CHICAGO — Ohio will bring its first deal of the year to market next week, $174 million of general obligation bonds that will be used in part to finance the creation of high-paying technology jobs.
The rest of the proceeds will fund clean-coal grants and refund GO school bonds for interest-rate savings.
It is the first of three GO deals that the state has set for the next three months, officials said. In late February, Ohio will competitively sell $120 million of local government infrastructure GO bonds, and has set a tentative schedule of March or April for $300 million of higher education GOs.
Ahead of next week’s sale, all three rating agencies affirmed high double-A ratings on the state.
Analysts said Ohio’s economy has stabilized and revenues are on the rebound, though the state continues to face challenges from the ongoing deterioration of the manufacturing sector and its use of one-time measures to balance the current two-year budget.
The finance team has set a retail order period for Jan. 9, with institutional pricing the next day. Ohio traditionally sees strong retail interest in its bonds — sometimes up to 40% — and retail buyers are expected to purchase around 25% of this issue, officials said.
PNC Capital Markets is the senior manager. Eight additional firms are on the team.
Squire, Sanders & Dempsey LLP is bond counsel, and Acacia Financial Group Inc. is financial advisor.
The Ohio Public Facilities Commission is the issuer.
The bonds are divided into three series. Of the $174 million, $92 million is new money.
Another $82 million of common schools GO bonds will be refinanced to achieve savings. The transaction will refund bonds due in 2016 through 2019 and 2022.
“Given that the refunded bonds are still a few years away from their call date, we expect strong savings on a net present-value basis,” said the state’s assistant debt manager, Larry Scurlock, who declined to offer how much money the state expects to save.
The new-money piece features $80 million of bonds that mature serially from 2012 through 2021. Proceeds will finance the Third Frontier Research and Development program, a popular 10-year technology jobs-creation program that voters have twice renewed with GO borrowing authorizations.
The deal will mark the seventh time Ohio has come to market with Third Frontier bonds.
Established in 2002, the program was originally financed with a $1.2 billion, 10-year bond authorization.
In May 2010, voters approved a renewal of the program that allows Ohio to issue an additional $700 million through fiscal 2016.
After the upcoming sale, the state will have $400 million of outstanding Third Frontier bonds, many of which are taxable.
Next week’s deal will likely mark the only time in 2012 the state brings tax-exempt Third Frontier bonds to market, though it might price a taxable issue later this year, according to Scurlock.
“We fund the program on a cash-flow basis,” he said. “We target fairly rapid spend-down of the proceeds.”
The program focuses on five high-tech areas, including biomedical, advanced materials, advanced energy, information technology, advanced propulsion, and instruments-controls-electronics.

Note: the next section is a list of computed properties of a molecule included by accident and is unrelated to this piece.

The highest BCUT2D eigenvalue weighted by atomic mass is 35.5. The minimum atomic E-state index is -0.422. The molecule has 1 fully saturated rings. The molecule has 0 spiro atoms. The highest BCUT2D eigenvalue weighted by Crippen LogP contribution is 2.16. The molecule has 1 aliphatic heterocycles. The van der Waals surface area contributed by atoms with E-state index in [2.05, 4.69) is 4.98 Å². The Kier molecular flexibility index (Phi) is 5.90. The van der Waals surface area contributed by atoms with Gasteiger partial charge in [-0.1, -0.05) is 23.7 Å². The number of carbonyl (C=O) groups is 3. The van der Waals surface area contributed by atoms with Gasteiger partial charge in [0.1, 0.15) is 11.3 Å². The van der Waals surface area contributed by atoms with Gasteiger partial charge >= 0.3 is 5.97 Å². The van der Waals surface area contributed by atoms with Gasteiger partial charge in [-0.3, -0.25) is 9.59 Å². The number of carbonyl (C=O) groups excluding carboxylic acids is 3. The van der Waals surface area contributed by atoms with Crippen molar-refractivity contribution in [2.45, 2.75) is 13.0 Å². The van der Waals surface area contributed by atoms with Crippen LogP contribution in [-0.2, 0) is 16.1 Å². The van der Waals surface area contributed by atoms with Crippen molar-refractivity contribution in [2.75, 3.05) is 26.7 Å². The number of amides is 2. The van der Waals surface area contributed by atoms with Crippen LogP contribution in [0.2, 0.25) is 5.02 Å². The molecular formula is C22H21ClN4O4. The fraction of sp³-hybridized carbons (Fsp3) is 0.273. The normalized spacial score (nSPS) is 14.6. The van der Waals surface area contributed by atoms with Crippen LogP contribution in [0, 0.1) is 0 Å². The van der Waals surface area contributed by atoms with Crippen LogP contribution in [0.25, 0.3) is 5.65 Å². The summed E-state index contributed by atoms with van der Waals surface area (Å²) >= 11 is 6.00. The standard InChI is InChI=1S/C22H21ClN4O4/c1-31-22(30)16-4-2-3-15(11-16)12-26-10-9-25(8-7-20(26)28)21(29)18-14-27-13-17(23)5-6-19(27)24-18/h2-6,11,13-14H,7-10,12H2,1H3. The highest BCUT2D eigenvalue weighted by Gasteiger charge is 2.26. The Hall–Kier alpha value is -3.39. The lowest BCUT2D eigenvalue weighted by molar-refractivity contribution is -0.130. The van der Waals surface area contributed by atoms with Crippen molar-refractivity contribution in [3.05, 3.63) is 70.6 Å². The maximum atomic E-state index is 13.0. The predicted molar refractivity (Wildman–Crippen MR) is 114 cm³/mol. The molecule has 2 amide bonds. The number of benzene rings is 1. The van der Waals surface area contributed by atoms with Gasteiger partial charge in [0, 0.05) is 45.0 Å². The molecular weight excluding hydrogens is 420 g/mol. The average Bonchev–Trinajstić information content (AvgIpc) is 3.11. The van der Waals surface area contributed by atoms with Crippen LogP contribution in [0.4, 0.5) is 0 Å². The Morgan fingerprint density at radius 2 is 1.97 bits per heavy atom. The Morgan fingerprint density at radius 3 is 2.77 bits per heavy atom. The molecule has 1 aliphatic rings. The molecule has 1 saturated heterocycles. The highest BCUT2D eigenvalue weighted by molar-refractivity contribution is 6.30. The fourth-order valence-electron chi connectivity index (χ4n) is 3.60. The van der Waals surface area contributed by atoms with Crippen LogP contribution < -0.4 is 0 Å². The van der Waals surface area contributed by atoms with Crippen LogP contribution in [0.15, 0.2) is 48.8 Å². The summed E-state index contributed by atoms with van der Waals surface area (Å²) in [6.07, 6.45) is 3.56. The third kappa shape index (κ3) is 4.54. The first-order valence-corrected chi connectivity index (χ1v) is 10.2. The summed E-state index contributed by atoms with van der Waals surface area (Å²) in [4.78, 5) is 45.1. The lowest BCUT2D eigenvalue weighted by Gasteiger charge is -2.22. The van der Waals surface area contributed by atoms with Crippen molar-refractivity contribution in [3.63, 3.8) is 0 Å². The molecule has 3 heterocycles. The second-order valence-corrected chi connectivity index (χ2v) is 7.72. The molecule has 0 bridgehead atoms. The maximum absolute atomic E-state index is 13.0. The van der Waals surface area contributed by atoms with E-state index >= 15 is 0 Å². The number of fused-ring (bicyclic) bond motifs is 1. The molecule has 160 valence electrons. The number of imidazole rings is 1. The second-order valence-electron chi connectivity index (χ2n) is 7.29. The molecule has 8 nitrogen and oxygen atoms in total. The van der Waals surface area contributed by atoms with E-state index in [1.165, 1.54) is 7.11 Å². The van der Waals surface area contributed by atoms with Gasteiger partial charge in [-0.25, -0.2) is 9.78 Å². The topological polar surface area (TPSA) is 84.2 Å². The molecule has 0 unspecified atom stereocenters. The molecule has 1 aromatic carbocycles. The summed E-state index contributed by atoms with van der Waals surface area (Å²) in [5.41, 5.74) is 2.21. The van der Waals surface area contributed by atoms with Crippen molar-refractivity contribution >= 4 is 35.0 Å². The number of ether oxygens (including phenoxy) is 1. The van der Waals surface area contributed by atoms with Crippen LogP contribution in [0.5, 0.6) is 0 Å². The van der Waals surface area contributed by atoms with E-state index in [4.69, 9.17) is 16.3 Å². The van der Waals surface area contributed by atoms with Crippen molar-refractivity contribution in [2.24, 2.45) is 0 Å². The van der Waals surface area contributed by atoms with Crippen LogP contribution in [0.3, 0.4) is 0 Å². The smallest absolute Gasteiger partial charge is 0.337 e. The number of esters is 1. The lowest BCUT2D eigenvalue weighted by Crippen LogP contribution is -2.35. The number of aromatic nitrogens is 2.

Another $12 million of new money will be used for clean-coal projects through the Ohio Coal Research and Development Program. The bonds mature from 2013 through 2022. The program is one of the largest state-supported coal research programs in the country, and has financed more than 100 projects.
Proceeds from the $12 million will fund grants to research institutions and other institutions that are studying various clean-energy efforts.
The coal program was long part of the Ohio Air Quality Development Authority, one of the state’s oldest bond issuers that was set up in 1971 to help Ohio meet the standards of the federal Clean Air Act of 1970.
But as part of the state’s new two-year budget, Gov. John Kasich shifted the program into the Department of Development. The Public Facilities Commission will continue to issue coal-program bonds, as they are general obligations of the state.
Ohio is a frequent issuer, but comes to market with relatively small transactions. The state has $7.6 billion of GO debt outstanding and another $2.4 billion of appropriation-backed debt.
Rating analysts noted that the state has a history of responding quickly to offset budget shortfalls and, like other states, is enjoying an uptick in revenues and a decline in the unemployment rate. Year-to-date revenues are $714 million, or nearly 11%, above fiscal 2011 revenues, and expenses remain on track.
Moody’s Investors Service maintains a negative outlook on the state. Standard & Poor’s and Fitch Ratings both assign stable outlooks.
Standard & Poor’s and Fitch rate Ohio GO bonds AA-plus, while Moody’s rates them an equivalent Aa1. Challenging the state’s tentative recovery is the need to overcome years of reliance on one-time measures to balance the budget during the recession, analysts said.
The current $54 billion, 2012-2013 budget makes progress but still relies on roughly $1.5 billion of one-shots to achieve structural balance.
The measures include pushing off debt-service payments in 2012 and 2013 to save $440 million — restructurings that were completed last year — and the planned sale of several assets, notably a privatization of the state’s lucrative liquor distribution system.
Under the proposal, a newly created nonprofit entity dubbed JobsOhio would float $1.2 billion of 20-year, tax-exempt and taxable bonds to finance its purchase of the system. The deal could come this year.
The Kasich administration is eyeing several other privatizations, including a lease of the lottery and selling off its highway rest areas.